ارزهیئت مدیره ، بدهی دلاری، و اعتبار سیاست های پولی
|کد مقاله||سال انتشار||مقاله انگلیسی||ترجمه فارسی||تعداد کلمات|
|25022||2003||23 صفحه PDF||سفارش دهید||8248 کلمه|
Publisher : Elsevier - Science Direct (الزویر - ساینس دایرکت)
Journal : Journal of International Money and Finance, Volume 22, Issue 7, December 2003, Pages 1065–1087
The recent collapse of the Argentine currency board raises new questions about the desirability of formal fixed exchange rate regimes. This paper examines the relative performance of a currency board with costly abandonment in the presence of dollarized liabilities to a fully-discretionary regime. Our results demonstrate that neither regime necessarily dominates with only idiosyncratic firm shocks, but discretion unambiguously dominates with the addition of shocks to the dollar-euro rate. The relatively strong performance of the discretionary regime in this model stems from the benign impact of dollarized liabilities on the monetary authority’s time-inconsistency problem.
The recent collapse of the Argentine currency board has resulted in renewed attention on this form of exchange rate regime. Prior to this event, many had argued that “intermediate” exchange rate regimes had fallen out of favor (e.g. Frankel et al., 2001), with pure floats or hard pegs, such as formal currency board arrangements, dominating them in terms of economic performance. The dramatic collapse of the Argentine economy raises new questions about the desirability of currency boards in modern developing economies. The historical evidence on the empirical performance of currency boards suggest that they do have a disciplinary effect on policy and have tended to be successful. Ghosh et al. (2000) report that exits from currency boards have been very rare.1 Moreover, currency board countries exhibit lower inflation, lower fiscal deficits, and lower average rates of monetary growth. While exits from currency boards are rare, pegged exchange rate regime collapses are not. The prevalent pattern observed in the literature is that when fixed exchange rate regimes do collapse, their collapses tend to be “…messy and costly” (Edwards, 2002). For example, Edwards and Edwards (1987) report that Chilean GNP fell by 19 percent in 1982 subsequent to its devaluation, after accounting for terms of trade changes. Downturns of this magnitude are not uncommon following exchange rate collapses. Given the experience with pegged regime collapses, it appears likely that when currency board collapses do occur, they would be even more disruptive. The historical record of currency board safety is likely to induce agents to feel free to denominate contracts in local and hard currencies interchangeably, leaving widespread potential for currency mismatches in the wake of a currency board collapse. That of course has been the experience with Argentina. From 1999 through 2002, GDP per capita in Argentina fell by over 50 percent while unemployment rose to 23 percent. One notable feature of Argentina’s collapse is the contribution of weakness in its financial sector. De la Torre et al. (2003) note that while Argentina’s currency board led to increased financial deepening in that country, it did so at the expense of greater financial fragility. Because a currency board left open the opportunity to devalue at some cost, it left Argentina exposed to expectations of devaluations and “sudden stops” in capital inflows. These sudden stops led to widespread disintermediation and financial turmoil. Subsequent to devaluation, problems were particularly acute among agents facing dollar-denominated liabilities. A number of recent papers (e.g. Calvo and Reinhart, 2002 and Aghion et al., 2001) have argued that using an exchange rate devaluation to respond to an adverse shock can be counterproductive in the presence of dollarized liabilities. While devaluations can have a positive impact on export performance, they may also have an adverse impact on domestic balance sheet positions. These adverse balance sheet effects may then exacerbate economic downturns if production is dependent on external funds, as in Edwards and Vegh (1997). There is ample empirical evidence that the dollarization of liabilities in the financial sector has exacerbated the adverse effect of devaluations. For example, Edwards and Edwards (1987) argue that Chile’s financial liberalization prior to the 1982 crisis encouraged its financial conglomerates to increase their dependence on foreign dollar-denominated liabilities. The result was widespread bankruptcy subsequent to the 1982 devaluation. Much of the recent theoretical work comparing exchange rate regimes has centered on examining the impact of dollarized liabilities in macro models with explicit financial channels. Caballero and Krishnamurthy (2001) examine a model where private agents hold sub-optimal levels of hard assets, as they underestimate the true social value of hard assets in the future. Chang and Velasco (2000) and Céspedes et al. (2001) examine models in which banks are exposed to runs under a variety of different exchange rate regimes. Their analysis tends to favor flexible exchange rate regimes over pegged regimes, but plausible conditions also exist that favor the fixed regimes. In this paper, we examine the relative performance of a currency board in the presence of a banking sector with dollarized liabilities. We introduce a three-period model in which firms must borrow externally to finance their investments. To set up the balance sheet problem, we assume that while liabilities are in dollars, firm output is valued in pesos. Moreover, we assume that the value of firm assets and liabilities move in opposite directions as a result of an exchange rate change. In the event of a devaluation, output values increase in pesos, but decrease in dollars. We compare the performance of a currency board to a full discretionary regime in two environments: First, we allow the firms to face only idiosyncratic shocks to firm value. In this case, standard debt contracts can be motivated in terms of a Townsend (1979) model of borrowing with monitoring costs. Second, we also allow for the presence of an aggregate shock. To highlight the question of the merits of a currency board, we specify the shock as being to the hard currency exchange rate. Again, assuming that liabilities are denominated in dollars and output is denominated in pesos, we take the euro as the numeraire of world value. We can then examine the implications of a shock to the dollar-euro exchange rate. Our results for the idiosyncratic risk only model suggest that the relative desirability of a currency board is ambiguous and dependent on the relative weight the central bank places on consumption and inflation. For low consumption weights, the discretion regime generally dominates, although the difference appears to be small. However, for high consumption weights, the currency board dominates. The discretion regime’s dominance in terms of the central bank loss function increases when we allow for foreign exchange rate shocks. In the presence of foreign exchange shocks, the discretion model is expected to dominate for all relative consumption weights in our simulations. This discrepancy represents the added value of adjustment in an environment that includes aggregate shocks. In particular, we find that the dominance of the discretion model over the currency board is greatest when the first-period realization of the dollar is high. Given this high realization, our numerical solution shows that under discretion the central bank chooses to smooth the first-period consumption effects of the dollar appreciation by letting the value of the domestic currency depreciate. This channel is of course unavailable within the currency board regime. The relatively strong performance of the discretion regime over the currency board is is driven in part by the fact that the central bank under discretion considers the impact of exchange rate devaluations on balance sheet positions when making its policy decisions. Dollarized liabilities mitigate the central bank’s time-inconsistency problem, much like the accumulation of debt in the corporate finance literature can mitigate agency problems between corporate managers and their shareholders (e. g. Jensen, 1986).2 These results follow Drazen and Masson (1994), who demonstrate that monetary policy can affect persistent fundamentals, and thereby affect future outcomes. In our model, the fundamental carried over into period 2 is the country’s debt burden. This is higher under discretion, and leads the central bank to choose less depreciation than it would under the currency board in that period. The remainder of this paper is divided into five sections. Section 2 sets up the model with idiosyncratic shocks only. The equilibrium of this model is discussed and numerically solved in Section 3. Section 4 introduces shocks to the dollar-euro rate into this model and numerically solves for the equilibrium. Section 5 concludes.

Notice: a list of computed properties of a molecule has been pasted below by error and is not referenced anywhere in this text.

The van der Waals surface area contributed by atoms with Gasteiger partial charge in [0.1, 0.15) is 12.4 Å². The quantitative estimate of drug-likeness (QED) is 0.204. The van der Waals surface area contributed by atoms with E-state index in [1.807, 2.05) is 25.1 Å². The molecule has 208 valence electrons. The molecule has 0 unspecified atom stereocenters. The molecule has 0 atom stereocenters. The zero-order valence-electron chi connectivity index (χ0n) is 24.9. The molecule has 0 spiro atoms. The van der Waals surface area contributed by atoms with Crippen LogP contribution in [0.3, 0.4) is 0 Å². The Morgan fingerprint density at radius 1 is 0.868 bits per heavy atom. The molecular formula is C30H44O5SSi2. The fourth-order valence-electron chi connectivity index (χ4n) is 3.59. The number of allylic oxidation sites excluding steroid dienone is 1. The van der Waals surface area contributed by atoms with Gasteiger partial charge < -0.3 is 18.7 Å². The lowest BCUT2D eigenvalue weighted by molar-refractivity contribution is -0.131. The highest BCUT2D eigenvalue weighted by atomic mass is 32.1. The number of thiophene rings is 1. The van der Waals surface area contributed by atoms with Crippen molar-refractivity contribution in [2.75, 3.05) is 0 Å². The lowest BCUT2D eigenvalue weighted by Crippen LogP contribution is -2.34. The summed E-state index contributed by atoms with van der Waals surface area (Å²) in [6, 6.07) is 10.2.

نتیجه گیری انگلیسی
This paper examines the relative desirability of a currency board in the presence of dollarized liabilities and the possibility of firm default. In our model, dollarized liabilities positively impact the time-consistency problem faced by the monetary authority by increasing the cost of devaluations. The presence of dollarized liabilities would therefore be expected to reduce the relative desirability of a currency board. Our numerical results show that for our parameterization with only idiosyncratic shocks, the relative dominance of a currency board is ambiguous. However, with the introduction of shocks to the dollar-euro rate, the discretion regime unambiguously dominates in terms of the central bank loss function. This latter result was somewhat surprising because the risk premium faced by firms under discretion was almost universally higher. Some caveats to our results should be noted. First, while dollarization performs a positive role in our model by reducing the time-inconsistency problem faced by the central bank, it is clear that dollarization is perceived to pose a variety of difficulties empirically. This discrepancy may in part stem from features in developing country economies that are not captured in our model. For example, our model does not exhibit the large discrete devaluations with overshooting that often appear to accompany the abandonment of an exchange rate peg. In the presence of overshooting, the potential difficulties raised by the necessity of denominating a nation’s liabilities in hard currency are likely to be increased. A related issue concerns the severity of the time-inconsistency problem in our numerical results. As we limit ourselves to parameter values consistent with both solution of the model and maintenance of the separating equilibrium, the absolute levels of devaluation chosen in the paper appear to be relatively modest. This implies that the time-inconsistency problems considered in our numerical solutions may not be as severe as those experienced by central banks with very low credibility. Allowing for severe time-inconsistency problems could further favor the currency board. Finally, given that currency board abandonment might take place, the question of the optimal timing of such abandonment naturally arises, and clearly affects the relative desirability of adopting a currency board. That question is unaddressed in our model, as the central bank only considers abandoning the currency board in the first period. However, such a question could be addressed in a more stationary environment, such as that used by Rebelo and Vegh (2003) to examine the optimal timing of abandoning an exchange rate peg. We leave this question for future research.